Having lived a relatively healthy life, Robert Chisum wasn’t concerned when he went in for a scheduled surgery to remove a small lump from his neck. But to his surprise, the results of the biopsy came back positive for gastroesophageal cancer. Physicians soon delivered additional bad news: the cancer was Stage IV and had spread to his abdomen, liver, and kidneys; Chisum was told that he likely wouldn’t live to see his next birthday.

Chisum immediately started on numerous rounds of chemotherapy that produced no positive results.

“It was heartbreaking to see him deteriorate so quickly,” said Chisum’s wife. “He was at his worst.”

Chisum’s oncologist, Lincoln Nadauld, MD PhD, vice president and chief of Precision Health and Genomics at Intermountain, recommended TheraMap, a test for late-stage cancer patients. Using state-of-the-art genomic technology, TheraMap analyzes and interprets gene mutations in a patient’s tumor DNA—with the ability to detect mutation types across more than 500 genes relevant to cancer treatment.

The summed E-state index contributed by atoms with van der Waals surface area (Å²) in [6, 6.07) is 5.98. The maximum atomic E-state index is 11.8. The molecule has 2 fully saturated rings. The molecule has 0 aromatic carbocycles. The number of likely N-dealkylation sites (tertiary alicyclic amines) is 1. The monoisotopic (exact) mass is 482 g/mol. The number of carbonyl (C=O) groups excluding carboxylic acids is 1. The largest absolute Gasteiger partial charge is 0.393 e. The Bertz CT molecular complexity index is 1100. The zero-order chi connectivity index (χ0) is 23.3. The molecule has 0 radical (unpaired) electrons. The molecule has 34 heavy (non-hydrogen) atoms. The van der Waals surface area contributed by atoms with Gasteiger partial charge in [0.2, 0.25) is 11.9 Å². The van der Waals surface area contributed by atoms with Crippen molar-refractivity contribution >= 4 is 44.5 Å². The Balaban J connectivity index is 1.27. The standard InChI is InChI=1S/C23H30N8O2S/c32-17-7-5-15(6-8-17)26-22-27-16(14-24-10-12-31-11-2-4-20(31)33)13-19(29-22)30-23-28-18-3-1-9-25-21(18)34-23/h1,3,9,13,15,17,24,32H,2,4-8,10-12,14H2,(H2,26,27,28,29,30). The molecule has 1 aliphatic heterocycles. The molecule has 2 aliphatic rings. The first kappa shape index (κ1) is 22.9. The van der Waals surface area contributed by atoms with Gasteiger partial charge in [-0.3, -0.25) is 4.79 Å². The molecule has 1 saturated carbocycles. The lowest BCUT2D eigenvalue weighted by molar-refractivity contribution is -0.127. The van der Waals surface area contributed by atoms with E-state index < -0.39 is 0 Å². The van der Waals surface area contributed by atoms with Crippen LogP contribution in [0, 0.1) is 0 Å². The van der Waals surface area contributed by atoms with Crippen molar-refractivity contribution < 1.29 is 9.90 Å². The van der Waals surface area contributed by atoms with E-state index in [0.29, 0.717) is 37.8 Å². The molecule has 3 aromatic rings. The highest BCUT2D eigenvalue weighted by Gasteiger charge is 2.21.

TheraMap results are then reviewed by Intermountain Precision Genomics’ molecular tumor board that provides recommendations for treatments and therapies, giving oncologists the information and support they need to prepare a customized, targeted treatment plan for each patient.

Based on the TheraMap test results, Dr. Nadauld threw what Chisum called a “Hail Mary,” and started Chisum on immunotherapy treatment, a personalized infusion that boosts the body’s own immune system to fight cancer.

Chisum started the first dose of his targeted immunotherapy in May 2016 and had a complete response to the medication. By November of the same year, his scans showed that he was cancer free. 

“Dr. Nadauld calls me his miracle boy,” Chisum proudly said. “He’s never had anyone that close to the edge and come back.”

Chisum, too, was astonished at how great he felt throughout his immunotherapy and how effective the treatments were.

Today, he remains disease and pain free, living an active lifestyle on the golf course, going to the gym, and playing cards with friends. Watch Chisum’s story here.

“We are pleased with the advances in TheraMap that will continue to help our late-stage cancer patients see better results: a longer, improved quality of life,” said Dr. Nadauld.